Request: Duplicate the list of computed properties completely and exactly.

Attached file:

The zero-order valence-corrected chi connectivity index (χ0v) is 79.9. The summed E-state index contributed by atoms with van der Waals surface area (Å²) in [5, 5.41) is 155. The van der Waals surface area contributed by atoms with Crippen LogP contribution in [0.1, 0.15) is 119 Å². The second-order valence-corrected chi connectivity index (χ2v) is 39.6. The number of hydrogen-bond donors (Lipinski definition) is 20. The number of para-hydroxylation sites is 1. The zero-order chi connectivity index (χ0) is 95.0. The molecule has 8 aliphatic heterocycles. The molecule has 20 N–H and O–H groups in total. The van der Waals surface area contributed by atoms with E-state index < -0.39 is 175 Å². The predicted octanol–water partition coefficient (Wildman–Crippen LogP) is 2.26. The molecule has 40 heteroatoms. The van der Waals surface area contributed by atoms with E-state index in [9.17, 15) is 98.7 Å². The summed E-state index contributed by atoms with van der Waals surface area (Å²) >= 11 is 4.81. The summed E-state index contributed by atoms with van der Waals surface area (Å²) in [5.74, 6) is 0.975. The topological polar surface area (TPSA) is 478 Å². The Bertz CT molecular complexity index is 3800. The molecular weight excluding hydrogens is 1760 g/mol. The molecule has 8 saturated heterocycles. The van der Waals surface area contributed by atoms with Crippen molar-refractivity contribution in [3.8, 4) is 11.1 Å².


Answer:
The zero-order valence-corrected chi connectivity index (χ0v) is 79.9. The summed E-state index contributed by atoms with van der Waals surface area (Å²) in [5, 5.41) is 155. The van der Waals surface area contributed by atoms with Crippen LogP contribution in [0.1, 0.15) is 119 Å². The second-order valence-corrected chi connectivity index (χ2v) is 39.6. The number of hydrogen-bond donors (Lipinski definition) is 20. The number of para-hydroxylation sites is 1. The zero-order chi connectivity index (χ0) is 95.0. The molecule has 8 aliphatic heterocycles. The molecule has 20 N–H and O–H groups in total. The van der Waals surface area contributed by atoms with E-state index < -0.39 is 175 Å². The predicted octanol–water partition coefficient (Wildman–Crippen LogP) is 2.26. The molecule has 40 heteroatoms. The van der Waals surface area contributed by atoms with E-state index in [9.17, 15) is 98.7 Å². The summed E-state index contributed by atoms with van der Waals surface area (Å²) >= 11 is 4.81. The summed E-state index contributed by atoms with van der Waals surface area (Å²) in [5.74, 6) is 0.975. The topological polar surface area (TPSA) is 478 Å². The Bertz CT molecular complexity index is 3800. The molecular weight excluding hydrogens is 1760 g/mol. The molecule has 8 saturated heterocycles. The van der Waals surface area contributed by atoms with Crippen molar-refractivity contribution in [3.8, 4) is 11.1 Å².